On a more serious note, what in the world are you talking about? Did Krugman ever complain that I was really slippery in my views, so he couldn’t pin down what my argument was?

    No, Krugman actually said this about me:

    “Someone, I don’t know who at this point, sent me to this post by Robert Murphy, which is the best exposition I’ve seen yet of the Austrian view that’s sweeping the GOP — and I mean that sincerely, never mind the puerile insults aimed at yours truly. As regular readers know, I’m a stylized-example kind of guy, and Austrians tend to prefer lots of words instead; but in this case Murphy does offer a little story that is, in a way, a counterpart to my story about the baby-sitting coop (although my story was based on an actual real-world example).”

    The one go-to complaint Krugman and Brad DeLong have about me, is that I still cling to my austerian views even after I lost inflation bets (to two other austerians, not to Keynesians, incidentally).

    So even my sin, in their eyes, is only noticeable because I codified my views in a specific way with Bryan Caplan so we could have a wager about them. I.e. the exact opposite of what you are accusing me of.

  61. Gravatar of Potpourri Potpourri
    7. March 2019 at 22:14

    […] ==> Oh man I had to lay the smack-down. […]

  62. Gravatar of Joe Joe
    8. March 2019 at 04:15

    MMT and market monetarism are quite alike. They both argue for a constant NGDP growth to counter any economic cycles. The key difference is the institutional construct for you the implementation is via the fed / monetary offset for fiscal policy. for MMT it’s the other way around with implementation via the gov deficit / job guarantee. Same goal, different instruments and different economic inequality implications but also larger danger of falling prone to power hungry / incompetent politicians.

  63. Gravatar of David R. Henderson David R. Henderson
    8. March 2019 at 05:53

    I second what Bob Murphy said above. I don’t agree with Bob about Austrian business cycle theory, but I’ve never found discussing economics with him a waste of time. Bob has keen insights, which helps explain why I’ve commissioned more articles for Econlib from him than from anyone else.
    I do agree with Michael Sandifer on one thing, though: he’s a nice guy.

  64. Gravatar of ssumner ssumner
    8. March 2019 at 10:29

    Ralph, If you are talking about “monetizing a debt” then you are talking about buying interest bearing debt with non-interest bearing money. That’s what economists mean by monetizing a debt. Otherwise you are just talking about maturity management, which is a trivial issue.

    You are obviously free to define things any way you want. If you want to talk about the government replacing green colored T-bonds with blue colored T-bonds, go right ahead. But don’t think that anyone will care about what you say. I was assuming that you were trying to say something meaningful.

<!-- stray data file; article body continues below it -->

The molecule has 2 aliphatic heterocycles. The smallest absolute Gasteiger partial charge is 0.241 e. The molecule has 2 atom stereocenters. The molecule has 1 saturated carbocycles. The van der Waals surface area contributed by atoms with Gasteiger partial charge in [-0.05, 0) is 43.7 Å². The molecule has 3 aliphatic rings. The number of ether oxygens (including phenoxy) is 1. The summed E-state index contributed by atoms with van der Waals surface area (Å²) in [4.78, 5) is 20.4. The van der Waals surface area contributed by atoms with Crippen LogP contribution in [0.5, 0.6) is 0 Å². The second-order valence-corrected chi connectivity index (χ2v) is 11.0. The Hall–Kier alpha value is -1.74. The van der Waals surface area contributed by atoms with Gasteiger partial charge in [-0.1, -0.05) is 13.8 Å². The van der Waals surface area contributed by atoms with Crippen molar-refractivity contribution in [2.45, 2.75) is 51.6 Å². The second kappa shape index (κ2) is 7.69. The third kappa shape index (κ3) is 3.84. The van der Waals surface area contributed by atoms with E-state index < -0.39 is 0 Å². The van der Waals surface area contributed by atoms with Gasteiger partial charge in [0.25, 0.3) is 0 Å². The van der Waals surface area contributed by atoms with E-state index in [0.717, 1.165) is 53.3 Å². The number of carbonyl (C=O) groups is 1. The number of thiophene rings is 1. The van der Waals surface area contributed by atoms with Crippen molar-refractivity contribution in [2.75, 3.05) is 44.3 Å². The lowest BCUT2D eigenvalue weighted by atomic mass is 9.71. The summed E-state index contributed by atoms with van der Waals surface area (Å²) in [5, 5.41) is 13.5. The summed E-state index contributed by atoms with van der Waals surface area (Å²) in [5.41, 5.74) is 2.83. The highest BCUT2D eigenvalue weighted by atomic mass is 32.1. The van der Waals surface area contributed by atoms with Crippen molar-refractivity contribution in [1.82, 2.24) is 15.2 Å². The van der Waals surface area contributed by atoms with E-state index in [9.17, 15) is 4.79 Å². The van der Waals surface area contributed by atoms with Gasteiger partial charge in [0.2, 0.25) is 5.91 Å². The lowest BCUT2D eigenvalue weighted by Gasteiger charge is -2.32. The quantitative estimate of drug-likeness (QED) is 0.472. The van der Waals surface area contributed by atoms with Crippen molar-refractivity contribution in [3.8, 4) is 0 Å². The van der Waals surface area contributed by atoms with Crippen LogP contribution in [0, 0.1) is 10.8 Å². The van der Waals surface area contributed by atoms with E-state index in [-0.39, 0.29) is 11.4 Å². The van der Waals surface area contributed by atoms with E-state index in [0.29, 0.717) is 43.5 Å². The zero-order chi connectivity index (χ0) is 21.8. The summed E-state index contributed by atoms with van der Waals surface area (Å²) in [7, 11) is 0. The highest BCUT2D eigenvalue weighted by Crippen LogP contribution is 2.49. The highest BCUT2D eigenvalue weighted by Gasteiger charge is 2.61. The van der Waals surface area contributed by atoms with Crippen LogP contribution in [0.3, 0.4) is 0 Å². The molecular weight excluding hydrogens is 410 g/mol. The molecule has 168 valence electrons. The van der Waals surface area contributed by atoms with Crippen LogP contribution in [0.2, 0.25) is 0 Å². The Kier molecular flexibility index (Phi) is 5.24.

Joe, That’s like saying the theories are quite alike because they both assume the US dollar is the medium of exchange, or that the earth goes around the sun. Sorry, but the theories are almost complete opposites, despite both favoring NGDP targeting.

    David, I agree.

  65. Gravatar of Ralph Musgrave Ralph Musgrave
    9. March 2019 at 03:52

    Scott,

    Yes: I’m saying that monetizing the debt involves “buying interest bearing debt with non-interest bearing money” (to quote you). (Or more accurately, those selling govt debt to the Fed MAY put their newly acquired money into interest bearing accounts, but that’s a side issue.)

    And that means that Krugman (supported by you) are wrong to say MMTers are mistaken in claiming a significant % of the deficit is funded via new money (especially in recent years when QE has been implemented big time).

    Moreover, Krugman’s claim that MMTers are unaware that deficits can be funded entirely by bonds rather than new money is totally absurd. That’s like claiming Einstein didn’t know the two times table.

  66. Gravatar of Scott H. Scott H.
    9. March 2019 at 06:35

    Sumner — Thanks for the reply. I guess I don’t really understand MMT yet. I’m looking around for a good explanation.

  67. Gravatar of Michael Sandifer Michael Sandifer
    9. March 2019 at 10:17

    Robert Murphy,

    As stated above, you’re a nice guy and I think also an intelligent one, but I think you ignore basic facts due to ideology. A prime example is in your debates with George Selgin over fractional reserve banking. I see Selgin bump his head against the wall of your ideology and would want no part of it.

    Also, I find your anarcho-capitalist ideas extreme beyond the point of obvious absurdity, and I also don’t understand how any rational person could hold a candle for Austrian Business Cycle Theory, at least nearly a century after almost the entire rest of the field moved on. I agree with many points made in the take downs by Bryan Caplan and Krugman.

    I’ve listened to a podcast or two you did with the Thomas Woods in which you discuss sticky wages and the discussions seemed to go nowhere. I never hear you talk about why wages might be sticky on the upside, which is what makes inflation have short-run real effects.

    I could go on, but perhaps I’ve made my point. You always conduct yourself as a gentleman and are at least open to discussion, so I give you that.

    By the way, I don’t have a low opinion of anarcho-capitalism in general. I find David Friedman extremely interesting and think he has a much more realistic grasp on the topic. But, I think his father was ultimately correct.

  68. Gravatar of Michael Sandifer Michael Sandifer
    9. March 2019 at 10:19